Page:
Culture Club: Third Avenue Playhouse Celebrates 30 Productions

The opening of our next production, Irving Berlin’s I Love A Piano, will mark the 30th production of the Stage Door Theatre Company since its inception in June of 2012. This is at once a cause for celebration and a chance to clear up any confusion that still might be out there concerning the different names of our company.

When James Valcq and I arrived in October of 2011 as the new co-directors of the Third Avenue Playhouse, we decided to create separate entities within the playhouse to differentiate the unique programs each represented. StageKids is our educational outreach program for students in elementary, middle and high schools throughout the county; Music On The Main Stage is our ongoing concert series; and the Stage Door Theatre Company is our professional theater in residence. All of these separate entities reside under one roof as if TAP were a shopping mall and the different programs were stores within it.

Third Avenue Playhouse

Mark Moede and Ryan Patrick Shaw in The Subject Was Roses. Photo by Steve Allen

Thirty productions of plays and musicals in four years is no small accomplishment and we are certainly proud of each one. But they say you never forget your first, and our first production of the Stage Door Theatre Company in the summer of 2012 was the Pulitzer Prize winning The Subject Was Roses. It set the tone for the kind of theater we wished to be known for: stories that represented the wide diversity of tastes and sensibilities of the residents and visitors of Door County.

That production inaugurated our new 84-seat Studio Theater space. It enabled us to present intimate plays in an intimate setting. There are only six rows with 14 seats in each. The room has the feel of being in a large living room. The performances literally surround the audience. It is an extraordinary experience that can only be had in such a space.

That first production also showed our determination to both hire actors from Door County’s extraordinary local talent pool and to bring in talented actors from outside of the county. That first cast consisted of one longtime resident (Mark Moede), one recent arrival (Ryan Patrick Shaw – now TAP’s Artistic Associate), and a visiting actor from New Haven, Connecticut (Dale Finn).

And we were off and running.

The Drawer Boy. Doug Mancheski. Third Avenue Playhouse.

Doug Mancheski in The Drawer Boy. Photo by Edward DiMaio.

Since that time we have employed many of Door County’s finest theater artists including Amy Ensign, Doug Mancheski, Claire Morkin, and Chad Luberger. We have brought in artists from New York, Chicago, Minneapolis, Milwaukee and throughout Wisconsin – many of whom have returned again and again.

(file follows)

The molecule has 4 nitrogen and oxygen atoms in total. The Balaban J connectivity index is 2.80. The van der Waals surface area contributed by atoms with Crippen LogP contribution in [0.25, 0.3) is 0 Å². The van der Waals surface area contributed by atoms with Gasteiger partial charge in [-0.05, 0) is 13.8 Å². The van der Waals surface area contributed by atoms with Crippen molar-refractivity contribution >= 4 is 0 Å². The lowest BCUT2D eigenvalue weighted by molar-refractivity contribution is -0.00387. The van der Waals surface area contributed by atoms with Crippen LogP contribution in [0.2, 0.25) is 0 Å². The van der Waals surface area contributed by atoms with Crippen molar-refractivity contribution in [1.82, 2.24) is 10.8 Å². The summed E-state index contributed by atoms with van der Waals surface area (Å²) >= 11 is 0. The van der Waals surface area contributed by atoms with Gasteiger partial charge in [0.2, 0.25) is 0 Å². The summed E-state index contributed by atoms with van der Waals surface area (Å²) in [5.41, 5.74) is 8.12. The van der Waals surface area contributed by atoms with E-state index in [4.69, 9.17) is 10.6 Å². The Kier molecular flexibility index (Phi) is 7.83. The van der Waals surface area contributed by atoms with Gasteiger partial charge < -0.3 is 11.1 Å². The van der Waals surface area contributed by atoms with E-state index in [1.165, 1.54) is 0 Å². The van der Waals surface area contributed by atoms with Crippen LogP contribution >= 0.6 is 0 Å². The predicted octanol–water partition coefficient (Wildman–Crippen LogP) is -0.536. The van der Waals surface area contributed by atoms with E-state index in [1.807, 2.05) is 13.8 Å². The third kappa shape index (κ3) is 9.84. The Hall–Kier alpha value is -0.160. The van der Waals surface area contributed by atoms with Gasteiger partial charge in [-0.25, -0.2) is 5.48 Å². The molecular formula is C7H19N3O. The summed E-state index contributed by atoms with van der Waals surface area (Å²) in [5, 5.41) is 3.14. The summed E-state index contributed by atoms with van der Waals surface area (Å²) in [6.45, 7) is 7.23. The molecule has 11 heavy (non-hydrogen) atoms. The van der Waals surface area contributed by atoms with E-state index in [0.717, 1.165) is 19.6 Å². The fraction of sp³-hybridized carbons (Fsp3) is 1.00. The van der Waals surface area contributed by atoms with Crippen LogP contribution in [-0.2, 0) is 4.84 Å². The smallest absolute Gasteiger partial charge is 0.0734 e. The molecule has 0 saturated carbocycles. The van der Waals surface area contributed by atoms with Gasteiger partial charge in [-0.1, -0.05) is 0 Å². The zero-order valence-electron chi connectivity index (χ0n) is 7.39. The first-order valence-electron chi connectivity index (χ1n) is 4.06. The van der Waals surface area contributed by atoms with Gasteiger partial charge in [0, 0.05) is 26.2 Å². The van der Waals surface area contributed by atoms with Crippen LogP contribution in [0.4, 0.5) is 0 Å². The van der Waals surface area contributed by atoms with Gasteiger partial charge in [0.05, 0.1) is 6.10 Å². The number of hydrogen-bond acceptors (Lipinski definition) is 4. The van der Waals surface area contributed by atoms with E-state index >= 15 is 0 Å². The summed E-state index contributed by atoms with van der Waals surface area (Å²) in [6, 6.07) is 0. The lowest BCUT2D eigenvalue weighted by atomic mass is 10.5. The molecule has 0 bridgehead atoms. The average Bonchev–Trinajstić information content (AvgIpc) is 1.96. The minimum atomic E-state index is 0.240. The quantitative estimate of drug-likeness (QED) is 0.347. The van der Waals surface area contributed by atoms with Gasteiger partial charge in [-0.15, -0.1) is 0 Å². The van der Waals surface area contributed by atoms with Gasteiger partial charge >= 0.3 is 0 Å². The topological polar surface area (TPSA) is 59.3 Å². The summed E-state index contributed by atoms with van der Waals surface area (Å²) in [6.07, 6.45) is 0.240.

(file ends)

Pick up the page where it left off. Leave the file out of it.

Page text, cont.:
We operate with contracts from two professional unions: Actors Equity Association and Stage Directors and Choreographers Society. We are members of Theatre Communications Group, the national organization of non-profit regional theaters.

Along the way, we have developed a very loyal core audience that is growing with each and every performance, but still every audience contains people who have never visited our theatre before. It is very gratifying to see those people return and bring other people with them.

We have created summer internship opportunities over the last three years. Theater students from the University of Wisconsin –Green Bay, Lawrence University, Bard College (New York), and the University of Michigan have participated, providing us with their unique talents and energy and providing themselves invaluable practical experience working in a professional setting.

In our short four years here we have heard numerous comments from patrons – most of them overwhelmingly positive. I cannot begin to tell you what it feels like to hear people express over and over again how much our work here at TAP has positively contributed to the quality of life in Door County. Hearing things like that never get old – it is gratifying and humbling and we never take them for granted.

It isn’t always easy to do what we do. We can get so wrapped up in the day-to-day operations of the place that it can sometimes feel as if we’re rolling a 10-ton boulder up a hill in a windy snowstorm. Hearing comments from patrons delighted with what they’ve seen definitely lightens our load and proves to us again and again that we are doing something right.

Every once in a while, I think about what we’ve accomplished in such a short time and pinch myself for being so lucky to be here working at such a place surrounded by some of the most talented, gifted people I’ve ever had the opportunity with whom to collaborate. It is truly a dream job. And I’m not just dreaming it – I’m living it.

While it’s good and necessary to reflect from time to time, right now it’s time to return to work. Sylvia, our 29th production is now open and in performance [through Sept. 12], the 30th is in rehearsal, and plans are being made for the 31st and beyond.

Sylvia. Stage Door Theatre Company.

Katherine Duffy, as Sylvia, and Alan Kopischke, as Greg, in Stage Door Theatre Company’s production of Sylvia. Photo by Anya Kopischke.

We are a year-round operation, so our work doesn’t end after the fall festivals are over. Check us out anytime between March and December (and occasionally in January and February). Chances are something will be happening on at least one of our two stages whatever time of the year you happen to be in our neighborhood.

If you’ve never been to a Stage Door Theatre Company production before, I invite you to please give us a try. I love showing off our theater. And if you are a regular patron, thank you. You have made it possible for us to continue to do what we do.

Thirty productions. Wow. I’m tired just thinking about it.

Stay tuned for thirty-one.

Robert Boles is co-artistic director of Third Avenue Playhouse in Sturgeon Bay.

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